TAMPA — Former Tampa Bay Buccaneer Brad Culpepper is being sued by a California insurance company that claims he fabricated ailments and injuries while leading an active life as a mixed martial arts practitioner.
Nearly four years ago, Culpepper filed for workers' compensation for injuries he suffered playing in the NFL. Doctors who examined him concluded that he was 89 percent disabled, and the insurance company, Fairmont Premier, gave him a $175,000 settlement. But what began as a claim similar to those made by thousands of other NFL players is now headed to court.
In a lawsuit filed in Orange County, Calif., in July, attorneys for the insurance company say Culpepper lied to the doctors. He is "exquisitely fit and conditioned" and "is not disabled," the suit says. Moreover, the attorneys say, he is feigning injury while taking part in highly publicized athletic competitions.
"Defendant Culpepper's conduct was fraudulent, deceptive and designed to inflate the value of his claim and to take advantage of and abuse the California workers' compensation system," the suit states.
On Tuesday, Culpepper attorney Scott Schutzman called the insurance company attorneys' version of events an "exaggeration." Reached by phone, Culpepper said he could not comment on the lawsuit.
No one disputes that Culpepper, 45, spent nearly a decade in professional football as a human battering ram.
From 1992 to 2000, he was a defensive tackle for the Minnesota Vikings, the Bucs and the Chicago Bears. Before that he spent four years playing for the University of Florida, becoming an All-American lineman and senior captain for the Gators.
After retiring from the NFL in 2001, he got a law degree, shed 75 pounds from his 280-pound frame and became a personal-injury lawyer in Tampa. In 2012, he became the lead plaintiff in a concussion lawsuit with 25 other players against the NFL.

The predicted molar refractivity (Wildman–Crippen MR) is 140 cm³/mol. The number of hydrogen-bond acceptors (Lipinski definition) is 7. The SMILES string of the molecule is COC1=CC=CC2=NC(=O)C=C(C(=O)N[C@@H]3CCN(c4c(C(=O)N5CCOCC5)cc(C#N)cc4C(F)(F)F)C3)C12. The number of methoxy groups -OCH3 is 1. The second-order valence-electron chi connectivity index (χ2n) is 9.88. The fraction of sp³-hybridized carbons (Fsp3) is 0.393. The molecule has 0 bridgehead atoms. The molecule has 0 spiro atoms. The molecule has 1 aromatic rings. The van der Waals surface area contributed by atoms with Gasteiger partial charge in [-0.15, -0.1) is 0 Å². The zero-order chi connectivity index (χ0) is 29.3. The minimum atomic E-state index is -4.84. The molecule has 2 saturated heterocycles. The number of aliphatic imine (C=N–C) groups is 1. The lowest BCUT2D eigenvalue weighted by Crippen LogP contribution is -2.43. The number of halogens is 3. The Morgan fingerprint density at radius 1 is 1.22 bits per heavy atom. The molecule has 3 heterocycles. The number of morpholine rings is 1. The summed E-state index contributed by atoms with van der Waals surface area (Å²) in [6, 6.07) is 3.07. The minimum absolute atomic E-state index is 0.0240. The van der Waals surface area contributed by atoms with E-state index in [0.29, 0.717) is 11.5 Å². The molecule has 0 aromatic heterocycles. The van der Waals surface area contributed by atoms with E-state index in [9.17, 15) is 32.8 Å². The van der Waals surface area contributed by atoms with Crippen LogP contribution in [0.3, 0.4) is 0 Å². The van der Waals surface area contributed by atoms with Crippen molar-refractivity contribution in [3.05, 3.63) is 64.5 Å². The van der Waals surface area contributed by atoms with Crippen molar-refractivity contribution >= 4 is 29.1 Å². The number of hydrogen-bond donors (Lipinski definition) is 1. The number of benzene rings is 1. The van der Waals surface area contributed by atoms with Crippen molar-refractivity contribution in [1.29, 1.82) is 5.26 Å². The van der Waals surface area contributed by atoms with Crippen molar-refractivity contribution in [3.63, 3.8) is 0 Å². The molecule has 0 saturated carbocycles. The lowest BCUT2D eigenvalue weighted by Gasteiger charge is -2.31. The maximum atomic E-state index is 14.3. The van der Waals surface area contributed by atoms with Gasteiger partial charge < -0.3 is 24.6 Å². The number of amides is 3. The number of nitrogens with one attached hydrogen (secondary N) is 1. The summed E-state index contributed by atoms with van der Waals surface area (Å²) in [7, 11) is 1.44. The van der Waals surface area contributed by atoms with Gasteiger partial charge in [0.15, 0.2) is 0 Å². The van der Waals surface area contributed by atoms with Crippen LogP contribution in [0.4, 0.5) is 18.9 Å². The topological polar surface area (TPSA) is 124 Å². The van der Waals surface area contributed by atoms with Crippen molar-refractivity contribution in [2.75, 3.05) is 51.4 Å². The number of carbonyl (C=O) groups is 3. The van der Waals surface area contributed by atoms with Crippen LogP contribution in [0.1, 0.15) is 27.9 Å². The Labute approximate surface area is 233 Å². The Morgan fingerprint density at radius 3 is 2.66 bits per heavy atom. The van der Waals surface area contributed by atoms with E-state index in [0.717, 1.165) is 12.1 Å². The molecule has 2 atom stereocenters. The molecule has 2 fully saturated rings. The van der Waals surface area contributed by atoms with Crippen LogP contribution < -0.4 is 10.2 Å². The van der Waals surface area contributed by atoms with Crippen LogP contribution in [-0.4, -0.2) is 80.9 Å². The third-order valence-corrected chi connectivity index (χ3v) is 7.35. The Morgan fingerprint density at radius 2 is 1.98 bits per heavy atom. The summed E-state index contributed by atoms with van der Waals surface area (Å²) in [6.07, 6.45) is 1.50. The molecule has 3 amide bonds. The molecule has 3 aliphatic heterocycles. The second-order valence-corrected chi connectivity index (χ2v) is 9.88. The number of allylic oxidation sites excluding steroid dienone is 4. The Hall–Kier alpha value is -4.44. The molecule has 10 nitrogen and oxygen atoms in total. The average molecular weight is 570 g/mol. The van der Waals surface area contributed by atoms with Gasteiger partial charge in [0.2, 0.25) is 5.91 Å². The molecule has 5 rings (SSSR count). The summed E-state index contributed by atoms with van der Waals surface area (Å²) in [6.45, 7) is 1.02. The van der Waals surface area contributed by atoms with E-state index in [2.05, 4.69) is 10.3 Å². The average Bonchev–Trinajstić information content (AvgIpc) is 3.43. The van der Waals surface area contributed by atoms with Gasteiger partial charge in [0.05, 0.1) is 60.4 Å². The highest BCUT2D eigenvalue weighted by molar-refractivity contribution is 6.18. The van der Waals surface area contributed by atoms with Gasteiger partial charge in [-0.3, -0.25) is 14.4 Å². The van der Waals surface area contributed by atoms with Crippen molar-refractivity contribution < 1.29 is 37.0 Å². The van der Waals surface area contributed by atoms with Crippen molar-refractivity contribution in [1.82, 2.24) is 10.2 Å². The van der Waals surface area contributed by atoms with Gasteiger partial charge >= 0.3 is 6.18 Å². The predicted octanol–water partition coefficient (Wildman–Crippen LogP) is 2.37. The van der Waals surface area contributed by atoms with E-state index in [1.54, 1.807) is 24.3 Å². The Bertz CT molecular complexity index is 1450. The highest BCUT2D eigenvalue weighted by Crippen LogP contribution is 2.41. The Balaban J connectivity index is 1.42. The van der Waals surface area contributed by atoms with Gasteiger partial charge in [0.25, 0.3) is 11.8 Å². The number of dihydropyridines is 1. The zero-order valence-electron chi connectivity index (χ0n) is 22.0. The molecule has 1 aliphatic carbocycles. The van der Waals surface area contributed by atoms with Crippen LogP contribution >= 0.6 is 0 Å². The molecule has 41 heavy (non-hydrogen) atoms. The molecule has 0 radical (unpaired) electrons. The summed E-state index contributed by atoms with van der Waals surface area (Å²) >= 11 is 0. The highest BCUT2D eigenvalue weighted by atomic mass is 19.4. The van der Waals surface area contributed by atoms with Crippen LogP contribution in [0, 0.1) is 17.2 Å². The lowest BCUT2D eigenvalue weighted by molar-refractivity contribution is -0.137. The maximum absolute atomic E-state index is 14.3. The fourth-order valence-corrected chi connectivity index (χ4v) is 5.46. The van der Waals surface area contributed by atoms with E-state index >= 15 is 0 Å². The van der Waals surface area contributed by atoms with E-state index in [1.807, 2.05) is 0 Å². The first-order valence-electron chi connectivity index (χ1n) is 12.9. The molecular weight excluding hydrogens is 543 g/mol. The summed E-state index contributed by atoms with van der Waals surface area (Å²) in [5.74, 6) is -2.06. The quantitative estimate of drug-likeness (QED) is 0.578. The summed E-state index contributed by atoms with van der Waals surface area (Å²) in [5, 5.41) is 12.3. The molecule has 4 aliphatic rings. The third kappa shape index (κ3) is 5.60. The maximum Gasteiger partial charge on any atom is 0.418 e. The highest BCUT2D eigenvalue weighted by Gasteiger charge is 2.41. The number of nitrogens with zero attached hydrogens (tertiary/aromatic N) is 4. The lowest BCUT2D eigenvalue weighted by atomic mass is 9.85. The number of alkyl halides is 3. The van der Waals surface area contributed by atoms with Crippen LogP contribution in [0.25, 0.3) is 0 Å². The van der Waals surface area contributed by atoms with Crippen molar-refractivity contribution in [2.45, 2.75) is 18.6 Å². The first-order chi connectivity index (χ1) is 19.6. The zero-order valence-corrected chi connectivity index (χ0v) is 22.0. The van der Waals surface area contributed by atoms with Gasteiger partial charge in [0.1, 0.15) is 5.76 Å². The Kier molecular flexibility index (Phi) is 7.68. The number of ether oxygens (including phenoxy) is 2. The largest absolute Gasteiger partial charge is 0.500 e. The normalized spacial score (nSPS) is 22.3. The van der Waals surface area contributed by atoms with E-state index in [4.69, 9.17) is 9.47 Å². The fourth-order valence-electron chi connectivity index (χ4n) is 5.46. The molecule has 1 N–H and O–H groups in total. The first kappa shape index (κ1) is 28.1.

Culpepper also began practicing mixed martial arts, a sport that combines elements from a host of fighting styles. But attorneys for the insurance company say that when he was examined by several doctors in regard to his injury claim, he did not tell them about his new hobby. Had the insurer known, it would never have paid, the suit says.
Rather, Culpepper told physicians he had many injuries, from head and knee trauma to neurological and vision problems. He reported having "quite a bit of difficulty" with "usual work activities, usual hobbies and recreational activities, driving and sleeping" and could not sit for two hours at a time, according to the suit.
"When asked if there are things he cannot do, defendant Culpepper testified that 'everything is difficult,' " the lawsuit says.
In 2013, after the claim was settled, Culpepper was a contestant with his wife, Monica, on the reality TV show Survivor: Blood vs. Water, where veterans of the show compete with loved ones. He was eliminated after 14 days.
It was "clean, old-school caveman stuff," he told the Tampa Bay Times.
Schutzman took issue with the narrative in the insurance company's lawsuit.
"This man played in the NFL for 10 years. He has multiple doctors and medical records, including 14 or 15 MRIs, which show injuries to his knees, to his shoulders, to his head," he said. "He's had injury after injury after injury."
The fact that his client exercises and has appeared on a reality TV show is not sufficient to prove that he was never injured or does not continue to suffer, Schutzman said. He also disputed the lawsuit's contention that Culpepper earned a black belt in mixed martial arts.
"He doesn't have a black belt; he has an honorary black belt," he said.
However, the website for B.A. Warrior Training Center in Tampa lists Culpepper in its Black Belt Club, noting that "you all worked hard to attain your black belts in kickboxing."
Times researcher John Martin contributed to this report. Contact Anna M. Phillips at firstname.lastname@example.org or (813) 226-3354. Follow @annamphillips.